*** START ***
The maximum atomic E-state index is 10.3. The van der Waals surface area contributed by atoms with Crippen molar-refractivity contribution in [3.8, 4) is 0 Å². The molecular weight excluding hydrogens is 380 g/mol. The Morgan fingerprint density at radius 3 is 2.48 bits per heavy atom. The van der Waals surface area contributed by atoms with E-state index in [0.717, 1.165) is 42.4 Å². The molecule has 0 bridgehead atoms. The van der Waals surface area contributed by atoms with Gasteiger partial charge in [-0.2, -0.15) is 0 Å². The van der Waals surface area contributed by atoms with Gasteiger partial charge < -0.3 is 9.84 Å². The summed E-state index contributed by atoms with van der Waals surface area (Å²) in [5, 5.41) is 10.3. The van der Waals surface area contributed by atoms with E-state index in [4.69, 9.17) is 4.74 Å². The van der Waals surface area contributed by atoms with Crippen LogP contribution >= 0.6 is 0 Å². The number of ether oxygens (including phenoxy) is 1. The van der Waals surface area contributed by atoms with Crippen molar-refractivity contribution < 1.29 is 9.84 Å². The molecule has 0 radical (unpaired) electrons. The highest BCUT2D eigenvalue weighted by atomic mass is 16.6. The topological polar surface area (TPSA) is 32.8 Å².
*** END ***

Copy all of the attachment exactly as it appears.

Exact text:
The maximum atomic E-state index is 10.3. The van der Waals surface area contributed by atoms with Crippen molar-refractivity contribution in [3.8, 4) is 0 Å². The molecular weight excluding hydrogens is 380 g/mol. The Morgan fingerprint density at radius 3 is 2.48 bits per heavy atom. The van der Waals surface area contributed by atoms with E-state index in [0.717, 1.165) is 42.4 Å². The molecule has 0 bridgehead atoms. The van der Waals surface area contributed by atoms with Gasteiger partial charge in [-0.2, -0.15) is 0 Å². The van der Waals surface area contributed by atoms with Gasteiger partial charge < -0.3 is 9.84 Å². The summed E-state index contributed by atoms with van der Waals surface area (Å²) in [5, 5.41) is 10.3. The van der Waals surface area contributed by atoms with E-state index in [4.69, 9.17) is 4.74 Å². The van der Waals surface area contributed by atoms with Crippen LogP contribution >= 0.6 is 0 Å². The number of ether oxygens (including phenoxy) is 1. The van der Waals surface area contributed by atoms with Crippen molar-refractivity contribution < 1.29 is 9.84 Å². The molecule has 0 radical (unpaired) electrons. The highest BCUT2D eigenvalue weighted by atomic mass is 16.6. The topological polar surface area (TPSA) is 32.8 Å².